Seeing people. I didn’t really ride with anyone (during the last 12 months), maybe two or three people. So it was just nice to be around people. I think the greatest thing I felt, besides the sense of accomplishment, was that it reminded me of the early days of grassroots, homemade, good old gravel. I’m not saying commercial gravel events are bad. But this brought back good memories of getting lost, riding with friends, and having fun.
Also it was very picturesque, with so many hills.
What was the total elevation?
What was the worst part or parts?
The hills; it’s like looking at a saw blade from the side. There is no flat in-between. It goes on for many hours, and you are by yourself for three and four hours on a loaded bike.
Secondly, the night riding. It’s pitch dark and kinda creepy. And cue sheet navigation at night is tough. And you’re getting sleepy. Luckily I had someone to ride with at night from the second checkpoint. Then we were just chatting.
Also, the farm dogs. Getting chased at night was not fun.
I took a wrong turn. I ended up doing 355 instead of 340 miles. I had 15mi to go, and I skipped a line on the cue sheet. I was mad at myself, but I just had to laugh. What else can you do?
My knees were hurting so badly towards the end. I felt like flesh was torn and I was bleeding.
What time did you start?
There is a 4AM start. We got the cue sheet at 3:30. So I woke up at 2 or 2:30AM. It was dark and raining and cold.
Did you have everything you needed? What did you bring?
I ran to REI to get some rain pants the day before. I had more than I needed. Someone told me I looked like I was going bikepacking. I had two headlights, two taillights, which was good because I lost a taillight. I had three pairs of gloves, four pairs of liner gloves, a midweight jacket, a winter jacket.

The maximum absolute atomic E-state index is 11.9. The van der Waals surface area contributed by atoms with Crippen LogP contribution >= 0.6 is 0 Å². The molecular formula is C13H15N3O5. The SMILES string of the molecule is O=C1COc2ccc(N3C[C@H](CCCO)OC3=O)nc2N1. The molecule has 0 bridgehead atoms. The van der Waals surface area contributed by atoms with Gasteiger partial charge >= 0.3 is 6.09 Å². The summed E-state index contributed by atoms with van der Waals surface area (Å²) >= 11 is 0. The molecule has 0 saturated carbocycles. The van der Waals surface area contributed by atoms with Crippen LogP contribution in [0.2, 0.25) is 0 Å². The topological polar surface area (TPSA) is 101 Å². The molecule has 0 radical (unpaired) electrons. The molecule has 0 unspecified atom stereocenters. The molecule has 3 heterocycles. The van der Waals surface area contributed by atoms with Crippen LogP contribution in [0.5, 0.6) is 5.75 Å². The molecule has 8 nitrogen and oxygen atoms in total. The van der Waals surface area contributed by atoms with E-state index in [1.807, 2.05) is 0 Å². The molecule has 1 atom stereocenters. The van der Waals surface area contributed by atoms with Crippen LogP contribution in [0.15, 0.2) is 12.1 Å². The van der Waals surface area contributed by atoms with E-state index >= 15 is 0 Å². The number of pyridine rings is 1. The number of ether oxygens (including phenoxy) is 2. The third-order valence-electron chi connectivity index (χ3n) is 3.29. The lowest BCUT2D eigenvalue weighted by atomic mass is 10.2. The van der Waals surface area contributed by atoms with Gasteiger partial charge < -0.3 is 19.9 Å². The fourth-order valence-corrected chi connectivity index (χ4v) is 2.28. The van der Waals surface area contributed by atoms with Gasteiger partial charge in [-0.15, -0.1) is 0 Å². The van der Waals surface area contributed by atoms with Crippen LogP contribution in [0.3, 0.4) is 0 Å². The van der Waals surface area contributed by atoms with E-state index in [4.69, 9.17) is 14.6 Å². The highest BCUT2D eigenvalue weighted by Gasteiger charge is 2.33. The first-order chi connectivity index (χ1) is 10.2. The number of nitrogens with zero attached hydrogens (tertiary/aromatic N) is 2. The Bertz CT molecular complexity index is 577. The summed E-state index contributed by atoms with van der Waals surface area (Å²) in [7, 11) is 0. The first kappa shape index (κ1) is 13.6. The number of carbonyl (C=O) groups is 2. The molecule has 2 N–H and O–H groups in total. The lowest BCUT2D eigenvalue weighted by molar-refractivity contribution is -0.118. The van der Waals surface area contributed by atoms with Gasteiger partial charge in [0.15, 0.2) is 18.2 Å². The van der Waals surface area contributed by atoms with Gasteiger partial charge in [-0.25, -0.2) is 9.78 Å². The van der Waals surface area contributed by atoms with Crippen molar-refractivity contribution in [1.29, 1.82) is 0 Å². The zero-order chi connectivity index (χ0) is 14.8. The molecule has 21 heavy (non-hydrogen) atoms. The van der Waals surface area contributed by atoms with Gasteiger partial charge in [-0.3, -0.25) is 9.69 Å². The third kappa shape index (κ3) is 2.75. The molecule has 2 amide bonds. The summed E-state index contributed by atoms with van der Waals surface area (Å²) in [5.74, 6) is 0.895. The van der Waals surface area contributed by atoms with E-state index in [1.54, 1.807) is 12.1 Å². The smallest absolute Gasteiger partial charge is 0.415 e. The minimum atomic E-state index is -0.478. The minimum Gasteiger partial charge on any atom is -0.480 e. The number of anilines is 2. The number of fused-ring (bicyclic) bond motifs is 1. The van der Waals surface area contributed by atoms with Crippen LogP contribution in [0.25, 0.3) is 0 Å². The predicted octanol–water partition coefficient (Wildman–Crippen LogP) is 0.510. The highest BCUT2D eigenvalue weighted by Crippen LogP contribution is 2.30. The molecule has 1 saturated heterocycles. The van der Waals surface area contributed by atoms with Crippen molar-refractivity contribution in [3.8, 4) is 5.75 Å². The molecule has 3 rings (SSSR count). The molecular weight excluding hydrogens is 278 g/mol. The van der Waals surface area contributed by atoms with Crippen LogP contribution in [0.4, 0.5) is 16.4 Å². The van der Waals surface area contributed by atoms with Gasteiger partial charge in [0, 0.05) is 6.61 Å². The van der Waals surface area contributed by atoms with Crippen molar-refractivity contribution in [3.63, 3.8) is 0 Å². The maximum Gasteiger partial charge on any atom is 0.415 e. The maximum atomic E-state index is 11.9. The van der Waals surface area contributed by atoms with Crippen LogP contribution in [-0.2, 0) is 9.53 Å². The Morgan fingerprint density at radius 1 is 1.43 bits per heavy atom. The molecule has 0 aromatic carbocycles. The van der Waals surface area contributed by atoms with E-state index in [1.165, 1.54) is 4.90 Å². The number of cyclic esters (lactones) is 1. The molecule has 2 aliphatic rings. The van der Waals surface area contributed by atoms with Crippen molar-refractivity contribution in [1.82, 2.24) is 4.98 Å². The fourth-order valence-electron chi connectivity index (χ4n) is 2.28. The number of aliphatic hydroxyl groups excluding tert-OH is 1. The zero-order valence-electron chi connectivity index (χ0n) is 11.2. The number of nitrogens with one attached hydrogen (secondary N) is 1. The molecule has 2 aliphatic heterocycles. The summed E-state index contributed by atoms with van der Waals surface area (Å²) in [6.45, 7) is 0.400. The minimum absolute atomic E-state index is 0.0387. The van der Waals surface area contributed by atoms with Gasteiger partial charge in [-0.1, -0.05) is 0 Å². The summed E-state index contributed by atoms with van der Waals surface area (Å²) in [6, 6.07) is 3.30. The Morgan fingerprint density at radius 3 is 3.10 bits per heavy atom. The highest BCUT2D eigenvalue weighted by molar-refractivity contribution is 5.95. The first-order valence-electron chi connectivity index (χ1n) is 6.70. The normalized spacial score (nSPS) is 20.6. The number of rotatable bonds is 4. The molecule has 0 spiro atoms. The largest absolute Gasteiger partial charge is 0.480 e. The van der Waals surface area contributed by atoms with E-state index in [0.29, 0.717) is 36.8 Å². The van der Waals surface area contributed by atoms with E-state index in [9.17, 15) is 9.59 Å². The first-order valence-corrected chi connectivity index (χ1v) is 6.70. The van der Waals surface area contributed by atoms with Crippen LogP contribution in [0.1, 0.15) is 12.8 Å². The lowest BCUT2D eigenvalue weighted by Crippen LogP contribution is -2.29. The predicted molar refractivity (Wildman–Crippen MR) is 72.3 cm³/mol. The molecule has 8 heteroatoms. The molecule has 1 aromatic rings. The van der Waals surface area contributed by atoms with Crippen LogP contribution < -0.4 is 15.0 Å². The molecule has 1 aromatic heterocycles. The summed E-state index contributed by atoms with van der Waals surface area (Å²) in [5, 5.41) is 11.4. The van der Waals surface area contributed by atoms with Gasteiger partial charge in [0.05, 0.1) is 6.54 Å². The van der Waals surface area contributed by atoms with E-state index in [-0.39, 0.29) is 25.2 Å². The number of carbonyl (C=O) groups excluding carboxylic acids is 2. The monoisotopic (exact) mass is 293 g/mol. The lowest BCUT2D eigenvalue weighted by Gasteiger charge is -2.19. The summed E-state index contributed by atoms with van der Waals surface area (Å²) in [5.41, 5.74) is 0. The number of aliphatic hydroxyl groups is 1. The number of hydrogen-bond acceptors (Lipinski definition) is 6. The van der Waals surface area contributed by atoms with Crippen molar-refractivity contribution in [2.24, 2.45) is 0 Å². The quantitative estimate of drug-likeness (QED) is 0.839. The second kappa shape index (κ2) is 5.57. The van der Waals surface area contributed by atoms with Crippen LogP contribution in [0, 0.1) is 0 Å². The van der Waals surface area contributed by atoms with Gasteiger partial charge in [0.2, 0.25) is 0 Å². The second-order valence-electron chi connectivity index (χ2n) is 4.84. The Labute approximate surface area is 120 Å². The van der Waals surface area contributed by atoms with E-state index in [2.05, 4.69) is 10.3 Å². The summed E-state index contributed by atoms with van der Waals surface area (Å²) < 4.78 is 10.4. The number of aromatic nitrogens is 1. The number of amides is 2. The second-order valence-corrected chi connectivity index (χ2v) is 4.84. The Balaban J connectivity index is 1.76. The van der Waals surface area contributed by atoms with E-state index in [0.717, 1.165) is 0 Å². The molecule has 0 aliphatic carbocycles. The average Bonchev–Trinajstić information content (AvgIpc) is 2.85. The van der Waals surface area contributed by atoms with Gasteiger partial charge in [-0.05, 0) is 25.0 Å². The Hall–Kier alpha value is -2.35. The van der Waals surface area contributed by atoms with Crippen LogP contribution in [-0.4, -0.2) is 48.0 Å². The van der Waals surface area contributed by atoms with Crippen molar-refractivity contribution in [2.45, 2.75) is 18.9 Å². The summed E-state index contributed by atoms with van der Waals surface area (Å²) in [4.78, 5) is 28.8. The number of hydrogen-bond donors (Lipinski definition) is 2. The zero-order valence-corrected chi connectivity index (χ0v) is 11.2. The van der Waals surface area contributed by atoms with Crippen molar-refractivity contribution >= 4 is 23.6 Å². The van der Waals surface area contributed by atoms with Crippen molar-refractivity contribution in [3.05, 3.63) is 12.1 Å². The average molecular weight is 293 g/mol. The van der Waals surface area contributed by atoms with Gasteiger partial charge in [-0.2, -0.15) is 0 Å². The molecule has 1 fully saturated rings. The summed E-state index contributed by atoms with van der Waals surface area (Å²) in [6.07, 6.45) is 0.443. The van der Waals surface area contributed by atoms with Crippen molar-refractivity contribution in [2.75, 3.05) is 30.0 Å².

What advice would you give to someone considering an epic gravel event like this?
If someone is interested and hesitating to do it, I just say go for it, it’s fun! Afterwards you forget the bad part. Make sure to pack everything you need and more. Try not to get frustrated because things don’t go accordingly to plan. Expect things to go wrong, and don’t be too hard on yourself. Bring a lot of food.
What did you bring for food?
I usually eat a lot of dried fruit. This time I discovered bacon jerky. It was so great! I don’t even eat bacon usually. This was the best thing I had. There was one gas station where I stopped for a hot drink in the morning. They had these super sweet machine cappuccinos. It tasted so good! That tasted so luxurious.
How much did your bike weigh?
I didn’t weigh it, but it wasn’t light. In the morning, only two hours into the race there was a B road, it was very tacky and you had to carry your bike. My back was hurting. I had two liters of water on the frame, and 1.5 more on my back. I am not a big person. I am more a skinny mini. Maybe if I was bigger it would have been better.
What is your next race?
Unbound Gravel. I haven’t ridden a race yet. This Iowa Wind and Rock was more like me versus the road. I haven’t done a race since Mid South last year. I hope to do a couple races before that. Hopefully it’s not too hot or humid!